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18983
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## Annotation file

The file ukb23145_300k_OQFE.annotations.txt.gz defines a functional annotation for each variant given a gene set. Each line contains the variant name, the gene name (corresponds to the name in the set list file above), and a single annotation label.
To view this file:
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# FORMAT: VARIANT SET CATEGORY
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(zcat "${path_to_300kwes_helper_files}/ukb23145_300k_OQFE.annotations.txt.gz" 2>/dev/null) | head -n 5 Copied! The file details will appear as the following: 1 1:69134:A:G OR4F5(ENSG00000186092) missense(0/5) 2 1:69144:C:T OR4F5(ENSG00000186092) synonymous 3 1:69149:T:A OR4F5(ENSG00000186092) missense(>=1/5) 4 1:69217:G:A OR4F5(ENSG00000186092) missense(0/5) 5 1:69224:A:T OR4F5(ENSG00000186092) missense(>=1/5) Copied! There are a total of 5 annotation labels in the file. Check the file ukb23145_helper_files.pdf that is available on the UK Biobank showcase here for more details on the labels. Variants in the set list file which don't have annotations will be assigned to a default NULL category in regenie. 1 zcat "${path_to_300kwes_helper_files}/ukb23145_300k_OQFE.annotations.txt.gz" | cut -d' ' -f3 | sort | uniq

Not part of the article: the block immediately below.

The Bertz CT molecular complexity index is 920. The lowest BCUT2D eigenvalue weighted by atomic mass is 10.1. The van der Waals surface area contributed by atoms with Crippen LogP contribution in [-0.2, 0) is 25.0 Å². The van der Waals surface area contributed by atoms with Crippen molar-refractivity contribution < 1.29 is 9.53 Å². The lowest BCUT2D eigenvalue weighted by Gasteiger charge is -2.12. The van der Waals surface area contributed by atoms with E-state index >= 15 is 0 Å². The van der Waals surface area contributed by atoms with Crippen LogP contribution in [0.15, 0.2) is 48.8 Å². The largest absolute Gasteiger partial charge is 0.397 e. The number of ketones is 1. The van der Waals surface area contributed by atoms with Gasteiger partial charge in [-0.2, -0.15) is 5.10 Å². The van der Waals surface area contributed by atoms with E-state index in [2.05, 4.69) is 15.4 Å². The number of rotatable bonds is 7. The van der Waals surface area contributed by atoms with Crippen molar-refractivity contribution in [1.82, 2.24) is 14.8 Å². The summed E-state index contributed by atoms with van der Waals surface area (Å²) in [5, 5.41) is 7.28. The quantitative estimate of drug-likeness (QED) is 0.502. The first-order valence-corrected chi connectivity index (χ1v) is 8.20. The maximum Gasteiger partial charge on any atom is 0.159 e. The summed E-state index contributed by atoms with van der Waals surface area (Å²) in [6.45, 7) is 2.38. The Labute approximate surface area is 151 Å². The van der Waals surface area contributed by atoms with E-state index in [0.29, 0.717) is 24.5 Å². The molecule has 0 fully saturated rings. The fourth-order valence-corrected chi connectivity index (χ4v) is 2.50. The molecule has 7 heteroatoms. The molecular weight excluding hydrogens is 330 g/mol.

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Output:
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LoF
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missense(0/5)
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missense(5/5)
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missense(>=1/5)
5
synonymous
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The file ukb23145_300k_OQFE.masks specifies which annotation labels should be combined into masks. Each line contains a mask name, followed by a comma-separated list of the annotations included in the mask (i.e. taking a union over the annotation categories).